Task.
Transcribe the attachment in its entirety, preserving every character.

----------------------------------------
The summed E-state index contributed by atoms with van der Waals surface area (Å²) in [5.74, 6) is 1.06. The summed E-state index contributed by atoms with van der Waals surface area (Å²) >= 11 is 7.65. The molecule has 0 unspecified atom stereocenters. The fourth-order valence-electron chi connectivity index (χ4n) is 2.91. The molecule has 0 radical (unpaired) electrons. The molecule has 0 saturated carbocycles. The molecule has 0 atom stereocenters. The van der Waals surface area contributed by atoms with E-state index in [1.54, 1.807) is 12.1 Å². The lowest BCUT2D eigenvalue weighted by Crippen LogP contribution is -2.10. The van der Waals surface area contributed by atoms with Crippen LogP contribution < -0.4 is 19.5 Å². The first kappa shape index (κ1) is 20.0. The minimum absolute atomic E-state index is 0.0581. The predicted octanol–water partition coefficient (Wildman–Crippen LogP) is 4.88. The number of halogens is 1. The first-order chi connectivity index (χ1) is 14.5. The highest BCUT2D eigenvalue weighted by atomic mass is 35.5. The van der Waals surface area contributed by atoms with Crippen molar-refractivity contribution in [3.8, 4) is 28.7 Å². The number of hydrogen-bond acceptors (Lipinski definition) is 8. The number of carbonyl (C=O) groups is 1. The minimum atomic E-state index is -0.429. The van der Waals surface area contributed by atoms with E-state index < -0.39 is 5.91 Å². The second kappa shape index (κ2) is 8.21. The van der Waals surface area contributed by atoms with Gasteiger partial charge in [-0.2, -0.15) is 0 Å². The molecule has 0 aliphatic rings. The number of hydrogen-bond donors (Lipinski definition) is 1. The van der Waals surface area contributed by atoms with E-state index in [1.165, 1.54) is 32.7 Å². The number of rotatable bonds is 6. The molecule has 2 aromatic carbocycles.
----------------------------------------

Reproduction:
The summed E-state index contributed by atoms with van der Waals surface area (Å²) in [5.74, 6) is 1.06. The summed E-state index contributed by atoms with van der Waals surface area (Å²) >= 11 is 7.65. The molecule has 0 unspecified atom stereocenters. The fourth-order valence-electron chi connectivity index (χ4n) is 2.91. The molecule has 0 radical (unpaired) electrons. The molecule has 0 saturated carbocycles. The molecule has 0 atom stereocenters. The van der Waals surface area contributed by atoms with E-state index in [1.54, 1.807) is 12.1 Å². The lowest BCUT2D eigenvalue weighted by Crippen LogP contribution is -2.10. The van der Waals surface area contributed by atoms with Crippen LogP contribution < -0.4 is 19.5 Å². The first kappa shape index (κ1) is 20.0. The minimum absolute atomic E-state index is 0.0581. The predicted octanol–water partition coefficient (Wildman–Crippen LogP) is 4.88. The number of halogens is 1. The first-order chi connectivity index (χ1) is 14.5. The highest BCUT2D eigenvalue weighted by atomic mass is 35.5. The van der Waals surface area contributed by atoms with Crippen molar-refractivity contribution in [3.8, 4) is 28.7 Å². The number of hydrogen-bond acceptors (Lipinski definition) is 8. The number of carbonyl (C=O) groups is 1. The minimum atomic E-state index is -0.429. The van der Waals surface area contributed by atoms with E-state index < -0.39 is 5.91 Å². The second kappa shape index (κ2) is 8.21. The van der Waals surface area contributed by atoms with Gasteiger partial charge in [-0.2, -0.15) is 0 Å². The molecule has 0 aliphatic rings. The number of hydrogen-bond donors (Lipinski definition) is 1. The van der Waals surface area contributed by atoms with E-state index in [1.165, 1.54) is 32.7 Å². The number of rotatable bonds is 6. The molecule has 2 aromatic carbocycles.